Asthma: When to Get an Allergy Test
If you often have allergy symptoms—such as itchy, watery eyes; a runny nose; wheezing; and hives or itchy skin—an allergy test can help determine what you’re allergic to.
These tests can be done for adults and children of any age. Your health care provider will test how you react to allergens such as dust mites, pet dander, molds, pollen, cockroach droppings, venom from stinging insects, foods, natural rubber latex, and drugs, such as penicillin.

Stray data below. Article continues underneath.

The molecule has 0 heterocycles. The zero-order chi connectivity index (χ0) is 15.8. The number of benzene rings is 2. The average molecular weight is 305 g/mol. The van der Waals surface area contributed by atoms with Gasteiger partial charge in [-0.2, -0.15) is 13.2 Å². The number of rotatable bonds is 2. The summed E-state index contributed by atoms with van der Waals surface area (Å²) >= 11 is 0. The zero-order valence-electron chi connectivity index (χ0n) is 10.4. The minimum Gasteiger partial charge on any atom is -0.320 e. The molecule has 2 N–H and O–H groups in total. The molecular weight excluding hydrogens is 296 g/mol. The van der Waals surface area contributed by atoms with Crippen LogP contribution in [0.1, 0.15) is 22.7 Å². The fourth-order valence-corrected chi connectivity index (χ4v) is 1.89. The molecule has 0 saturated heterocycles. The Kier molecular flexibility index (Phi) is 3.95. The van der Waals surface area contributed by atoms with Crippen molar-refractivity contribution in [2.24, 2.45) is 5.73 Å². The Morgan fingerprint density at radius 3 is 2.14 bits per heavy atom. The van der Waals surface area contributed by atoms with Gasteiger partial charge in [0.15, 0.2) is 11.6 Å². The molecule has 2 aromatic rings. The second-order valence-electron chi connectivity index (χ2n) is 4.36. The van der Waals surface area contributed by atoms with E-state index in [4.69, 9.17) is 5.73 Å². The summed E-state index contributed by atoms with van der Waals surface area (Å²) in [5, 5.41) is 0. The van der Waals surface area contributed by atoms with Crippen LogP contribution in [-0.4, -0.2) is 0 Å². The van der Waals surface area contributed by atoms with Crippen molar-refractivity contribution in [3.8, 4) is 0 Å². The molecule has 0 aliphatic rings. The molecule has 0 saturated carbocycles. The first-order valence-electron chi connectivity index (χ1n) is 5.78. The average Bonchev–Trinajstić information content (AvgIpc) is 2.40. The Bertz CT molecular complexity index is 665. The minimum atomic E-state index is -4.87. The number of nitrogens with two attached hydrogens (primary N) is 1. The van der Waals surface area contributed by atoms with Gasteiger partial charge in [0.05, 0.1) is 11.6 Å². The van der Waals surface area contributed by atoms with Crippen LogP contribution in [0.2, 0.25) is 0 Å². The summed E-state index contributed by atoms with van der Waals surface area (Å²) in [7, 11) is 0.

One type of allergy test is the prick technique. During this test, a drop of an allergen is placed on your skin. Your provider pricks your skin through the drop. If you are allergic to the allergen, the spot will swell and may be itchy. If the prick tests have negative results, your provider may inject a bit of the allergen under your skin. This is a more sensitive type of test than the prick technique.
If you think you may have allergies, talk with your health care provider about getting tested. This can help you control—or even eliminate—your symptoms.